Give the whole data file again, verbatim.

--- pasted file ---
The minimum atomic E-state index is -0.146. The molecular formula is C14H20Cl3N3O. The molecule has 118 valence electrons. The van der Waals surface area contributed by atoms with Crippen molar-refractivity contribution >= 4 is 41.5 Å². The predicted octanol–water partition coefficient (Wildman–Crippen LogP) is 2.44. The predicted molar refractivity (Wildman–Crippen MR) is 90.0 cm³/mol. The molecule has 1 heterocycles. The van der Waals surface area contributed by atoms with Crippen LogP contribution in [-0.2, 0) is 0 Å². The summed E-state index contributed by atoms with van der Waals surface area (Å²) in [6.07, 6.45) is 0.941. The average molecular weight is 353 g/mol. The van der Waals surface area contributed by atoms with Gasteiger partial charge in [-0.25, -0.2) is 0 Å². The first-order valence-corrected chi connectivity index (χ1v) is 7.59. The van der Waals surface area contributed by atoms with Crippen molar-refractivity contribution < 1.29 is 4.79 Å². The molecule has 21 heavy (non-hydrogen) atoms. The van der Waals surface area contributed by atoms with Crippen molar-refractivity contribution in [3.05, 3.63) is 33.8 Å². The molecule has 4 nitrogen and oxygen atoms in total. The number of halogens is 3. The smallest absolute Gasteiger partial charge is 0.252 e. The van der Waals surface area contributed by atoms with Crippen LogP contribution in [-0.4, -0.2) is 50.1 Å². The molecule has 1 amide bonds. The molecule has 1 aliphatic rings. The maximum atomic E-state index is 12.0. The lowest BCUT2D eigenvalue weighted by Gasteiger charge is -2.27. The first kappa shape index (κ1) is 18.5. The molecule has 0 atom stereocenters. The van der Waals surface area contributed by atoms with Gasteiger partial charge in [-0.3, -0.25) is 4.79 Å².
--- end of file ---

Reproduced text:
The minimum atomic E-state index is -0.146. The molecular formula is C14H20Cl3N3O. The molecule has 118 valence electrons. The van der Waals surface area contributed by atoms with Crippen molar-refractivity contribution >= 4 is 41.5 Å². The predicted octanol–water partition coefficient (Wildman–Crippen LogP) is 2.44. The predicted molar refractivity (Wildman–Crippen MR) is 90.0 cm³/mol. The molecule has 1 heterocycles. The van der Waals surface area contributed by atoms with Crippen LogP contribution in [-0.2, 0) is 0 Å². The summed E-state index contributed by atoms with van der Waals surface area (Å²) in [6.07, 6.45) is 0.941. The average molecular weight is 353 g/mol. The van der Waals surface area contributed by atoms with Gasteiger partial charge in [-0.25, -0.2) is 0 Å². The first-order valence-corrected chi connectivity index (χ1v) is 7.59. The van der Waals surface area contributed by atoms with Crippen molar-refractivity contribution < 1.29 is 4.79 Å². The molecule has 21 heavy (non-hydrogen) atoms. The van der Waals surface area contributed by atoms with Crippen molar-refractivity contribution in [3.05, 3.63) is 33.8 Å². The molecule has 4 nitrogen and oxygen atoms in total. The number of halogens is 3. The smallest absolute Gasteiger partial charge is 0.252 e. The van der Waals surface area contributed by atoms with Crippen LogP contribution in [-0.4, -0.2) is 50.1 Å². The molecule has 1 amide bonds. The molecule has 1 aliphatic rings. The maximum atomic E-state index is 12.0. The lowest BCUT2D eigenvalue weighted by Gasteiger charge is -2.27. The first kappa shape index (κ1) is 18.5. The molecule has 0 atom stereocenters. The van der Waals surface area contributed by atoms with Gasteiger partial charge in [-0.3, -0.25) is 4.79 Å².